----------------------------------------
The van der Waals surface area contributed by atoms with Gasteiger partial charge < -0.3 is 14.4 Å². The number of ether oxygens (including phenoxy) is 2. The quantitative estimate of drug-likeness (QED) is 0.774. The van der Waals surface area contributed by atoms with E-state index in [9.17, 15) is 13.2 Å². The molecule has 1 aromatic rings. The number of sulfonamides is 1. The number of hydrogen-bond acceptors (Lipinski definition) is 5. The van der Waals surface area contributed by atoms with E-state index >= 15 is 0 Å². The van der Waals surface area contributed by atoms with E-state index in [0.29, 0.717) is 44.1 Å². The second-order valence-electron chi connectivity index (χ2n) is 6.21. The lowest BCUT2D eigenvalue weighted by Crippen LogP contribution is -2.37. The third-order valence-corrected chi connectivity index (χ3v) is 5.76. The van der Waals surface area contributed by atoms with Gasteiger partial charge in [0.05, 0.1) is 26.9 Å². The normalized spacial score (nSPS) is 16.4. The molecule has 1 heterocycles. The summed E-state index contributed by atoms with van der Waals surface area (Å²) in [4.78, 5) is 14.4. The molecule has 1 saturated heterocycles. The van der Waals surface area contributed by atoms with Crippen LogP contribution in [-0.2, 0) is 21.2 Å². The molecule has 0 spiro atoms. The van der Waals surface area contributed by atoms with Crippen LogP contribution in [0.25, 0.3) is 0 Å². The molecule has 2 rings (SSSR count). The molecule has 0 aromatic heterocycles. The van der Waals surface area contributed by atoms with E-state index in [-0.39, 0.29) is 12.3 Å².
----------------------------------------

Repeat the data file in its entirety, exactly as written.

The van der Waals surface area contributed by atoms with Gasteiger partial charge < -0.3 is 14.4 Å². The number of ether oxygens (including phenoxy) is 2. The quantitative estimate of drug-likeness (QED) is 0.774. The van der Waals surface area contributed by atoms with E-state index in [9.17, 15) is 13.2 Å². The molecule has 1 aromatic rings. The number of sulfonamides is 1. The number of hydrogen-bond acceptors (Lipinski definition) is 5. The van der Waals surface area contributed by atoms with E-state index >= 15 is 0 Å². The van der Waals surface area contributed by atoms with E-state index in [0.29, 0.717) is 44.1 Å². The second-order valence-electron chi connectivity index (χ2n) is 6.21. The lowest BCUT2D eigenvalue weighted by Crippen LogP contribution is -2.37. The third-order valence-corrected chi connectivity index (χ3v) is 5.76. The van der Waals surface area contributed by atoms with Gasteiger partial charge in [0.05, 0.1) is 26.9 Å². The normalized spacial score (nSPS) is 16.4. The molecule has 1 heterocycles. The summed E-state index contributed by atoms with van der Waals surface area (Å²) in [4.78, 5) is 14.4. The molecule has 1 saturated heterocycles. The van der Waals surface area contributed by atoms with Crippen LogP contribution in [-0.2, 0) is 21.2 Å². The molecule has 0 spiro atoms. The van der Waals surface area contributed by atoms with Crippen LogP contribution in [0.25, 0.3) is 0 Å². The molecule has 2 rings (SSSR count). The molecule has 0 aromatic heterocycles. The van der Waals surface area contributed by atoms with E-state index in [-0.39, 0.29) is 12.3 Å².